Sunday, June 24, 2012

Data-center Rolling Upgrades coordinated by ZooKeeper

Still playing around trying to improve the daily deploy work in the data-centers.

The idea is to replace a sequential/semi-manual process with something more automatic that don't need human intervention unless some failure happens.

Services and Deploy rules:
  • Services has dependencies (Service B depends on Service A), Deploy order matter!
  • You can't bring down all the machines at the same time! 
  • One or more machine can be unreachable during the deploy (network problems, hw failures, ...).
  • Each machine need to be self-sufficient!
Must to Have (Monitoring)
  • Current service state of each machines (online/offline, service v1, v2)
  • Current "deploy" state (Ready to roll?)

The idea is quite simple, using ZooKeeper to keep track of each Service (A, B, ..., K) with the list of machines available (ephemeral znodes) and to keep track of te deploy state ("staging").
  • /dc/current: Contains a list of services with the list of online machines (and relative service version).
  • /dc/staging: Contains a list of services with the list of machines ready to roll.
  • /dc/deploy: Deploy order queue each node represent the service to upgrade.
When you're ready to deploy something new you can create the new znodes:
  • Add services to "staging" with the useful metadata (version, download path, ...)
  • Define a deploy "order" queue
Each service is notified about the new staging version and starts downloading (see "data-center deploy using torrent and mlock()" post). Once the download is completed, the service register it self to the "staging" queue.

Now the tricky part is when can I start switching to the new version? The idea is to specify a quorum foreach service. The First machine in the "Staging" queue for the first service in the "Deploy" queue, looks for the quorum, and when is time shutdown it self and restart the new service. Once is done  adds it self to the "Current" list and remove it self from the staging queue.

And one by one each machine start upgrading it self, until the deploy queue is empty. If a machine is down during the deploy, the "Current" node is checked to find which version is the most popular, and the service will be started.

Saturday, June 2, 2012

Data-center deploy using torrent and mlock()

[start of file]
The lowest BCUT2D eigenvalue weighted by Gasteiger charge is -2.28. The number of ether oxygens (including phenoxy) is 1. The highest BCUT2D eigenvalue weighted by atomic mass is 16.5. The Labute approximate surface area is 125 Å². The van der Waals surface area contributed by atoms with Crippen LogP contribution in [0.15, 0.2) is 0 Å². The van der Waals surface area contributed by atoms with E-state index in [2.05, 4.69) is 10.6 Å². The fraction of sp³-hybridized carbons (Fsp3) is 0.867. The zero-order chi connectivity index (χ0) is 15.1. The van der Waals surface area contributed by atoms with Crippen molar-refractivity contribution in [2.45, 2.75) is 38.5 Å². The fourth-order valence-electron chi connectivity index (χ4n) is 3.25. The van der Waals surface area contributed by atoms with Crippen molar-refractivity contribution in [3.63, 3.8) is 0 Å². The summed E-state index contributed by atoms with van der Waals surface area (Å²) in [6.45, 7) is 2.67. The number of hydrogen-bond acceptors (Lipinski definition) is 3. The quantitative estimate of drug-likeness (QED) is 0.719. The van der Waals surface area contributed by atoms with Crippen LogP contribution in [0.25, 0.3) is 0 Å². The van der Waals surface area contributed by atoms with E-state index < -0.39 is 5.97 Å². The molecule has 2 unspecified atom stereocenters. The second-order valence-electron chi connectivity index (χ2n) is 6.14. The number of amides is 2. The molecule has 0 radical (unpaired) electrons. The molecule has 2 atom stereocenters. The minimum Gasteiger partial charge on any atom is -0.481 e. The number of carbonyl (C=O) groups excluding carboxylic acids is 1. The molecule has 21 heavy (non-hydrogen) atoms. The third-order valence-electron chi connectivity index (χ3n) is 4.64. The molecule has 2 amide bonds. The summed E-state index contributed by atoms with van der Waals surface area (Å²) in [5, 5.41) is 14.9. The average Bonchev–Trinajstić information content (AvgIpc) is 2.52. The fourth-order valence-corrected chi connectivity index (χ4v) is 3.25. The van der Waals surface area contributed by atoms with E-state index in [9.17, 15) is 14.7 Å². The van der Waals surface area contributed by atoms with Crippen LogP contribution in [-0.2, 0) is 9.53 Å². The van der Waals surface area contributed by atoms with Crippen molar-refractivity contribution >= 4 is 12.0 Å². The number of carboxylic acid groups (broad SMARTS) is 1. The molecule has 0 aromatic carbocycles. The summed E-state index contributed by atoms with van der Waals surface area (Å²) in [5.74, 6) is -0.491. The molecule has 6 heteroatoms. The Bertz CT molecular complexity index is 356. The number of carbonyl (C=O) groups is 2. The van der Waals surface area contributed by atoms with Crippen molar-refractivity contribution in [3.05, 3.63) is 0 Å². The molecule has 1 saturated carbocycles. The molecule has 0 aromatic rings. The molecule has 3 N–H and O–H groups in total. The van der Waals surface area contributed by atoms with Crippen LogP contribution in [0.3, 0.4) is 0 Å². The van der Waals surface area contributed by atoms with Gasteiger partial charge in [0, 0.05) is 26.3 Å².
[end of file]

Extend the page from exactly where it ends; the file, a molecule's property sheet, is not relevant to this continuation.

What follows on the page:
Every morning you come in the office hoping that the nightly job that produce your blobs has finished... and if everything is fine, you spend the rest of the day hoping that none of the machines fails during transfer...
If you've a service that consume static data and you've more than one datacenter, probably everyday you face the problem of distributing data on all your service machines.

Remember: 60MiB/sec * 1hour = ~210GiB

So what are the possible solution to transfer this blobs?
The first solution is copying all the data to one machine in each datacenter, and then each machine with the data is responsible to copy everything to all the other machines inside the datacenter.
Note: prefer rsync over scp, since if you lost connection with scp you need to retransfer everything from byte zero.

But what happens if a machine is down?
One of the solution is making all the machines part of this distribution, removing identities. Every machine is equal, every machine need to fetch these blobs. So, instead of using rsync from the "build" machine to the dist-host and from dist-host to service machines the "build" machine send an information "I've new data" and each machine starts fetching this data in a collaborative way (using bittorrent).

Each machine (build-machine/dist-hosts/services) need to run a torrent client, you can implement your torrent client in few lines of python using libtorrent. The idea is to fetch from a feed hosted on a build machine the latest blobs.torrent and start downloading. The build machine will be the initial seeder, but then every machine will be part of the data distribution. By writing your own tracker you can also tune your peer selection, preferring machines inside your datacenter or inside your rack to avoid cross-site latency.

Another important thing to remember, if your service rely on the buffer-cache to keep data in memory, is to tell to the system, to avoid evict your pages otherwise you'll probably see your service starting to slow down once you start to copy data to that machine... So make sure to mlock() your heavily used pages or if your blobs can be kept in memory use vmtouch to do the trick (vmtouch -l -d -m 64G blob) remember to add memlock entry for your user in /etc/security/limits.d/ otherwise you'll see mlock() fail.

You can find the source code of a simple command line bit-torrent client and a tracker at